‘Justice’ is neither swift nor just for Prisoner A

PRISONER A, a paraplegic awaiting-trial detainee. (Photo: supplied)

PRISONER A, a paraplegic awaiting-trial detainee. (Photo: supplied)

(Click here to see this article as it appeared in Business Day, 1 March 2013)

ANTON HARBER

WE CAN pontificate about whether Oscar Pistorius gets special treatment in our courts, or whether his access to wealth and influence gets him a better quality of justice. Or we can listen to the story of another disabled accused, Prisoner A, a real person whose identity I have to protect because he is at the mercy of the same justice system as Pistorius.

Prisoner A has been in custody awaiting trial for more than two years. He is charged with fraud, a nonviolent crime, and should have got bail. His co-accused are out on bail. But he never applied because he did not have the money.

He is a paraplegic, injured in a shooting accident some years ago. He does not have a wheelchair in prison. He has crutches, but has to throw each leg forward with his arms. He cannot control his bladder, so he has to wear a nappy. He eats only once a day because he cannot get to the kitchen and other prisoners are forbidden from bringing him his food. He shares a cell designed for 32 people with 87 others, 12 sleeping on two double bunks pushed together, others sleeping on foam on the floor, including in the communal toilet area. Because of his condition, he has his own single bed.

The cell is a breeding ground for further medical problems. There are eight to 10 men in it with tuberculosis (TB) and one who has multidrug-resistant TB sleeping on the bunk above him.

Because he is in prison and unable to present himself for examination, his disability grant — which paid for his seven-year-old daughter’s schooling — has stopped. The prison social worker will not help him get it renewed because he is awaiting trial — it is only done for sentenced prisoners.

There is no permanent doctor in his prison and a converted cell with single beds serves as the sick room. The last time he needed medical attention, it took a week to get it. And even if a doctor prescribes medicine, he can seldom get it because it just isn’t available.

His wife visited him last week, the first time since 2011 because the prison is far from his home and it cost her R1,500 for transport. She brought food, nappies and medicine. She was only allowed to give him the nappies and when he complained, the visit was cut to just three minutes.

“I’m in constant pain. Sleep is the only escape. I’ve only seen a doctor here once, in September last year, and he prescribed medical shoes for me. I’m still waiting,” he says. Prisoner A was found and interviewed by Carolyn Raphaely of the Wits Justice Project, which investigates, reports on and campaigns for improvements in our justice system, particularly the conditions of awaiting-trial detainees. There are 46,000 of them, living in grossly overcrowded conditions, often worse than those of prisoners found guilty and already serving their sentences.”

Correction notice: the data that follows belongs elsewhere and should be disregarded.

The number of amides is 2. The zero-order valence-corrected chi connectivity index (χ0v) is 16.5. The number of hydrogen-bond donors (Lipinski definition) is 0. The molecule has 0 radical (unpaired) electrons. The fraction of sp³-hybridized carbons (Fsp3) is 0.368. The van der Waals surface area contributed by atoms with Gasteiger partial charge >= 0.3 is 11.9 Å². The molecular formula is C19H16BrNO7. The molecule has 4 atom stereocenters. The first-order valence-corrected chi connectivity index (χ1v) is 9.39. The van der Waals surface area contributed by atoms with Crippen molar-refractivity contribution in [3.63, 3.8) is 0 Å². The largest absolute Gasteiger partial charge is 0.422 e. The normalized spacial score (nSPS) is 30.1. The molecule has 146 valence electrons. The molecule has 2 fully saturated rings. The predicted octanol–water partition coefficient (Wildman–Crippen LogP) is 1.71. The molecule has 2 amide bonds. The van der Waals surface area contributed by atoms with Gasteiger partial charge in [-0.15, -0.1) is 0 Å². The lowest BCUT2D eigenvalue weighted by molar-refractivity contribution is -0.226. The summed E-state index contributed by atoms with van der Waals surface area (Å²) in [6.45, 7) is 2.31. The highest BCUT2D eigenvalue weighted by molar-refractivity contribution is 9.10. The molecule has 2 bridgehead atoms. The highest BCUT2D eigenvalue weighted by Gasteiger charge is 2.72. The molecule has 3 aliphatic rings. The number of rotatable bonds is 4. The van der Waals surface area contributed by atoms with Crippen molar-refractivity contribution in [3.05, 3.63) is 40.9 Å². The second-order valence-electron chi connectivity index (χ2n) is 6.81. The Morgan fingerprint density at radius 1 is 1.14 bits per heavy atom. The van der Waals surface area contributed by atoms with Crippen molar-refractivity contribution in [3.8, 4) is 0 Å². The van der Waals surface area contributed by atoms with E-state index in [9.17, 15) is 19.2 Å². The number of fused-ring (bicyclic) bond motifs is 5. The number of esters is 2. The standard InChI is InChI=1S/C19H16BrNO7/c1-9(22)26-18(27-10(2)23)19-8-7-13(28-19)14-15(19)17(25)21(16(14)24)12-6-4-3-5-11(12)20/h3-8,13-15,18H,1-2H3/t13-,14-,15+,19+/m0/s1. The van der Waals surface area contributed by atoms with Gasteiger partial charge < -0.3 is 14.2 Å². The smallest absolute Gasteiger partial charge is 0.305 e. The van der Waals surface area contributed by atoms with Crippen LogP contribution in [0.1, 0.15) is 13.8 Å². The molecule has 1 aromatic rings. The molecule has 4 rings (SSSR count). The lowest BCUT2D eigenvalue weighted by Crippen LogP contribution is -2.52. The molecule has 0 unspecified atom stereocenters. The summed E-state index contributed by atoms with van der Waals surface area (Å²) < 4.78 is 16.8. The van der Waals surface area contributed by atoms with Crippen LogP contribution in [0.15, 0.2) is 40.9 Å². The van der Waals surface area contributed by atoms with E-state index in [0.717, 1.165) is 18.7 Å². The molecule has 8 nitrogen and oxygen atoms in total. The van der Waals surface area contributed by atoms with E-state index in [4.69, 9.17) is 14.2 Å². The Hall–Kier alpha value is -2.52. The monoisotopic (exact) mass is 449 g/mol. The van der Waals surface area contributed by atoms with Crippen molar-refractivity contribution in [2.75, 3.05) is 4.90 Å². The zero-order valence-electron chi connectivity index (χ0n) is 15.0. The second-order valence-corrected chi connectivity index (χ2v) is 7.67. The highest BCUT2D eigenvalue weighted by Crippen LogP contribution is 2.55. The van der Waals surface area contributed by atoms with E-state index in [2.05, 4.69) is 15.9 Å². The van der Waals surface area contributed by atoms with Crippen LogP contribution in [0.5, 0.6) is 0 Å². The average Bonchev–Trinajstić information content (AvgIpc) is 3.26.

When I heard Prisoner A’s story, I thought the media would grab it as a sidebar to the Pistorius case. It presented a rare chance to highlight the conditions and treatment of awaiting-trial prisoners. It was a pity we could not name him or the prison he was in, but he was nervous that the prison authorities would punish him for telling his story. But there was no doubting the authenticity of his story.

We offered Prisoner A’s tale, told in his own voice, to a daily newspaper. They did not have the space. We offered it to a major Sunday paper, and they were not interested. The Saturday Star ran it and, although they buried it far inside the paper, the WJP has had a number of offers of help for Prisoner A as a result.

I don’t want to beat around the bush. The courts should have given Prisoner A bail of R1 and the magistrate or prosecutor should have paid it and got him out. The Department of Correctional Services should have been given the power to give him medical parole and this is a case where it should be used. The doctors who visited the prison should have acted, as should the social workers.

Pistorius’s spin doctors should take on this case and Pistorius, or his friend and former prisoner, Kenny Kunene, should pay. Prisoner A needs it more than Pistorius does.

The media should cover it the way they covered Pistorius: endlessly, relentlessly and exhaustively. Throw out the ponderous pieces on the quality of Pistorius’s justice and take up Prisoner A’s case, which says everything we need to say about our justice system. Then there might be hope for justice for those who do not have the same resources, support and attention of someone such as Pistorius.

• Harber is Caxton Professor of Journalism at Wits University. The WJP operates from his department.

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About witsjusticeproject
The Wits Justice Project combines journalism, advocacy, law and education to make the criminal justice system work better for all.

One Response to ‘Justice’ is neither swift nor just for Prisoner A

  1. This needs to be forwarded to Amnesty International. He could be put on their list of prisoners needing release. Especially now that the world knows how violent and cruel we are in South Africa.

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